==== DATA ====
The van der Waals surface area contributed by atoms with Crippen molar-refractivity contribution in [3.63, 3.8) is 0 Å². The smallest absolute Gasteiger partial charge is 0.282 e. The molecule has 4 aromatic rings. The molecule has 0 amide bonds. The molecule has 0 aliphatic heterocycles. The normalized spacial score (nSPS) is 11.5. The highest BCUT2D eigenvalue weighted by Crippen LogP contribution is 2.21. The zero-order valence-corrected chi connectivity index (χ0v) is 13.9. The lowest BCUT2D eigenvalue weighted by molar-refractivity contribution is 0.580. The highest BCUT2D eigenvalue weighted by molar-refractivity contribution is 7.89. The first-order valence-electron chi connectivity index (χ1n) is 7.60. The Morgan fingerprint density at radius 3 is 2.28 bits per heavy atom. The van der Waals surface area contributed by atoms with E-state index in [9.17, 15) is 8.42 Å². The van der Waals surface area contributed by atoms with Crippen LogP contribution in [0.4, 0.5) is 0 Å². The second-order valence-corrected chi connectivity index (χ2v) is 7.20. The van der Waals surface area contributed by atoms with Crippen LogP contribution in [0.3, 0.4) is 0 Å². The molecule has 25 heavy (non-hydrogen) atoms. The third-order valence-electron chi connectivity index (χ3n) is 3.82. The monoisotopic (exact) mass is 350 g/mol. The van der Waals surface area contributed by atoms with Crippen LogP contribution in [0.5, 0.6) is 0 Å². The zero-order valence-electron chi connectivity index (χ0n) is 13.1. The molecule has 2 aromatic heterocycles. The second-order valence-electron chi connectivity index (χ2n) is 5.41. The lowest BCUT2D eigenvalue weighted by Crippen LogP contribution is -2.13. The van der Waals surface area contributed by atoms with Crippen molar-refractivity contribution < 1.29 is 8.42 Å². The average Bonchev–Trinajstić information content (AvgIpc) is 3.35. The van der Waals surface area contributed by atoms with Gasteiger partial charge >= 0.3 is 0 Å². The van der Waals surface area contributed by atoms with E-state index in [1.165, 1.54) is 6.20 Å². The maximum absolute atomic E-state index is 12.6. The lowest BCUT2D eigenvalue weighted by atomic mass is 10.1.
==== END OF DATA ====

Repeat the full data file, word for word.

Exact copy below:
The van der Waals surface area contributed by atoms with Crippen molar-refractivity contribution in [3.63, 3.8) is 0 Å². The smallest absolute Gasteiger partial charge is 0.282 e. The molecule has 4 aromatic rings. The molecule has 0 amide bonds. The molecule has 0 aliphatic heterocycles. The normalized spacial score (nSPS) is 11.5. The highest BCUT2D eigenvalue weighted by Crippen LogP contribution is 2.21. The zero-order valence-corrected chi connectivity index (χ0v) is 13.9. The lowest BCUT2D eigenvalue weighted by molar-refractivity contribution is 0.580. The highest BCUT2D eigenvalue weighted by molar-refractivity contribution is 7.89. The first-order valence-electron chi connectivity index (χ1n) is 7.60. The Morgan fingerprint density at radius 3 is 2.28 bits per heavy atom. The van der Waals surface area contributed by atoms with E-state index in [9.17, 15) is 8.42 Å². The van der Waals surface area contributed by atoms with Crippen LogP contribution in [0.4, 0.5) is 0 Å². The second-order valence-corrected chi connectivity index (χ2v) is 7.20. The van der Waals surface area contributed by atoms with Crippen LogP contribution in [0.3, 0.4) is 0 Å². The molecule has 25 heavy (non-hydrogen) atoms. The third-order valence-electron chi connectivity index (χ3n) is 3.82. The monoisotopic (exact) mass is 350 g/mol. The van der Waals surface area contributed by atoms with Crippen LogP contribution in [0.5, 0.6) is 0 Å². The zero-order valence-electron chi connectivity index (χ0n) is 13.1. The molecule has 2 aromatic heterocycles. The second-order valence-electron chi connectivity index (χ2n) is 5.41. The lowest BCUT2D eigenvalue weighted by Crippen LogP contribution is -2.13. The van der Waals surface area contributed by atoms with Crippen molar-refractivity contribution < 1.29 is 8.42 Å². The average Bonchev–Trinajstić information content (AvgIpc) is 3.35. The van der Waals surface area contributed by atoms with Gasteiger partial charge >= 0.3 is 0 Å². The van der Waals surface area contributed by atoms with E-state index in [1.165, 1.54) is 6.20 Å². The maximum absolute atomic E-state index is 12.6. The lowest BCUT2D eigenvalue weighted by atomic mass is 10.1.